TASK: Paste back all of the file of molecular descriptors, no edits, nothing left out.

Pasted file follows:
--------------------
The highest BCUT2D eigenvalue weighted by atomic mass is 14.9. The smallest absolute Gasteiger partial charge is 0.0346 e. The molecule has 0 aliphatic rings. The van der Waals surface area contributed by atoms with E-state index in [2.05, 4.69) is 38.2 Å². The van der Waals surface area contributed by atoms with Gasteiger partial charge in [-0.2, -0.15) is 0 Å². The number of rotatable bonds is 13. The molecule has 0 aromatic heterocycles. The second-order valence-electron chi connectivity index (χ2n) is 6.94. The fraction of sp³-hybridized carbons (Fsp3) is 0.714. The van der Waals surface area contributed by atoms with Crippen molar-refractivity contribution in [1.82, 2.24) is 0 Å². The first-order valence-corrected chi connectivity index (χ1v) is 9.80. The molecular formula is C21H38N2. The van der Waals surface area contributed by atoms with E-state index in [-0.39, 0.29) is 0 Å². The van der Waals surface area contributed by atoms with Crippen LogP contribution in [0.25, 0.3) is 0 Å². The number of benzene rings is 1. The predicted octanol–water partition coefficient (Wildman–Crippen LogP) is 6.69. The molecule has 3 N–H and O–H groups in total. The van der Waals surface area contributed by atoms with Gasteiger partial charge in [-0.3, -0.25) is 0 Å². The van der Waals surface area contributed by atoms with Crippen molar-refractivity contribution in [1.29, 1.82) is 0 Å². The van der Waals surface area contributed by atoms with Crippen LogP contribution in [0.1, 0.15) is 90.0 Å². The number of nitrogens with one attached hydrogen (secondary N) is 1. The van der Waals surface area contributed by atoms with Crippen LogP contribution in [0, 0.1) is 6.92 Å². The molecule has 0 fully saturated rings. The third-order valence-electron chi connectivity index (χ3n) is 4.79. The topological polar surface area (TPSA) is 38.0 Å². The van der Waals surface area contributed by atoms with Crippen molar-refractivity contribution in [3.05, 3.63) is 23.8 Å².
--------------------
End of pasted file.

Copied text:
The highest BCUT2D eigenvalue weighted by atomic mass is 14.9. The smallest absolute Gasteiger partial charge is 0.0346 e. The molecule has 0 aliphatic rings. The van der Waals surface area contributed by atoms with E-state index in [2.05, 4.69) is 38.2 Å². The van der Waals surface area contributed by atoms with Gasteiger partial charge in [-0.2, -0.15) is 0 Å². The number of rotatable bonds is 13. The molecule has 0 aromatic heterocycles. The second-order valence-electron chi connectivity index (χ2n) is 6.94. The fraction of sp³-hybridized carbons (Fsp3) is 0.714. The van der Waals surface area contributed by atoms with Crippen molar-refractivity contribution in [1.82, 2.24) is 0 Å². The first-order valence-corrected chi connectivity index (χ1v) is 9.80. The molecular formula is C21H38N2. The van der Waals surface area contributed by atoms with E-state index in [-0.39, 0.29) is 0 Å². The van der Waals surface area contributed by atoms with Crippen LogP contribution in [0.25, 0.3) is 0 Å². The number of benzene rings is 1. The predicted octanol–water partition coefficient (Wildman–Crippen LogP) is 6.69. The molecule has 3 N–H and O–H groups in total. The van der Waals surface area contributed by atoms with Gasteiger partial charge in [-0.3, -0.25) is 0 Å². The van der Waals surface area contributed by atoms with Crippen molar-refractivity contribution in [1.29, 1.82) is 0 Å². The van der Waals surface area contributed by atoms with Crippen LogP contribution in [0.1, 0.15) is 90.0 Å². The number of nitrogens with one attached hydrogen (secondary N) is 1. The van der Waals surface area contributed by atoms with Crippen LogP contribution in [0, 0.1) is 6.92 Å². The molecule has 0 fully saturated rings. The third-order valence-electron chi connectivity index (χ3n) is 4.79. The topological polar surface area (TPSA) is 38.0 Å². The van der Waals surface area contributed by atoms with Crippen molar-refractivity contribution in [3.05, 3.63) is 23.8 Å².